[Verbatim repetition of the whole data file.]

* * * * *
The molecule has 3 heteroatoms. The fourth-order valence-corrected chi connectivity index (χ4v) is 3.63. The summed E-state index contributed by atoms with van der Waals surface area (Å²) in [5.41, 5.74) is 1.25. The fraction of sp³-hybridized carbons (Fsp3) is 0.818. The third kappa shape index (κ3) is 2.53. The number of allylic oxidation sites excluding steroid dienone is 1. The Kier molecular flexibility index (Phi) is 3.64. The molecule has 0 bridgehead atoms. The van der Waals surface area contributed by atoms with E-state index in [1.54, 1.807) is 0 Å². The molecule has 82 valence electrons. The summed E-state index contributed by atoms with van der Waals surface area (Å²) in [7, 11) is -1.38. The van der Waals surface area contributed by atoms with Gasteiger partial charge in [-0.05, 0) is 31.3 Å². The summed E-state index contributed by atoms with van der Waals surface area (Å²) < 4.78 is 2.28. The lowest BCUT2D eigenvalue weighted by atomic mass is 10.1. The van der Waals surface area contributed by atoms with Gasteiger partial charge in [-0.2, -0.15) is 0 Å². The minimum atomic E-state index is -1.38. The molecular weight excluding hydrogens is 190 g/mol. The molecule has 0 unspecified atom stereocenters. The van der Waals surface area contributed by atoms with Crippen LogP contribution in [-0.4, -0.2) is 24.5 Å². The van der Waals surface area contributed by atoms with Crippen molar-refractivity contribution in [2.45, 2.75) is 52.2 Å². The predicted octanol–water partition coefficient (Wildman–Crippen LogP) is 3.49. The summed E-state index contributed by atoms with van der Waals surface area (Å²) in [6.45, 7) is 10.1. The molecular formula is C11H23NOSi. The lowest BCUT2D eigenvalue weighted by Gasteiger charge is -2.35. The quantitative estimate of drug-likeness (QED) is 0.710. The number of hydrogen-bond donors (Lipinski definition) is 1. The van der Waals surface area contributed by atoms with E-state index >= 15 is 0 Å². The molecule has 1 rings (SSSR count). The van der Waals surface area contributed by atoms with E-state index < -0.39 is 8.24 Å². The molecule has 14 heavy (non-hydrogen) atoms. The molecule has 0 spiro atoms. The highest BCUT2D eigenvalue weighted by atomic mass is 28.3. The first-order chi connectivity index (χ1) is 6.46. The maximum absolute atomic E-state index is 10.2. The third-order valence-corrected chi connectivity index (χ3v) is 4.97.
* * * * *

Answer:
The molecule has 3 heteroatoms. The fourth-order valence-corrected chi connectivity index (χ4v) is 3.63. The summed E-state index contributed by atoms with van der Waals surface area (Å²) in [5.41, 5.74) is 1.25. The fraction of sp³-hybridized carbons (Fsp3) is 0.818. The third kappa shape index (κ3) is 2.53. The number of allylic oxidation sites excluding steroid dienone is 1. The Kier molecular flexibility index (Phi) is 3.64. The molecule has 0 bridgehead atoms. The van der Waals surface area contributed by atoms with E-state index in [1.54, 1.807) is 0 Å². The molecule has 82 valence electrons. The summed E-state index contributed by atoms with van der Waals surface area (Å²) in [7, 11) is -1.38. The van der Waals surface area contributed by atoms with Gasteiger partial charge in [-0.05, 0) is 31.3 Å². The summed E-state index contributed by atoms with van der Waals surface area (Å²) < 4.78 is 2.28. The lowest BCUT2D eigenvalue weighted by atomic mass is 10.1. The van der Waals surface area contributed by atoms with Gasteiger partial charge in [-0.2, -0.15) is 0 Å². The minimum atomic E-state index is -1.38. The molecular weight excluding hydrogens is 190 g/mol. The molecule has 0 unspecified atom stereocenters. The van der Waals surface area contributed by atoms with Crippen LogP contribution in [-0.4, -0.2) is 24.5 Å². The van der Waals surface area contributed by atoms with Crippen molar-refractivity contribution in [2.45, 2.75) is 52.2 Å². The predicted octanol–water partition coefficient (Wildman–Crippen LogP) is 3.49. The summed E-state index contributed by atoms with van der Waals surface area (Å²) in [6.45, 7) is 10.1. The molecular formula is C11H23NOSi. The lowest BCUT2D eigenvalue weighted by Gasteiger charge is -2.35. The quantitative estimate of drug-likeness (QED) is 0.710. The number of hydrogen-bond donors (Lipinski definition) is 1. The van der Waals surface area contributed by atoms with E-state index >= 15 is 0 Å². The molecule has 1 rings (SSSR count). The van der Waals surface area contributed by atoms with E-state index < -0.39 is 8.24 Å². The molecule has 14 heavy (non-hydrogen) atoms. The molecule has 0 spiro atoms. The highest BCUT2D eigenvalue weighted by atomic mass is 28.3. The first-order chi connectivity index (χ1) is 6.46. The maximum absolute atomic E-state index is 10.2. The third-order valence-corrected chi connectivity index (χ3v) is 4.97.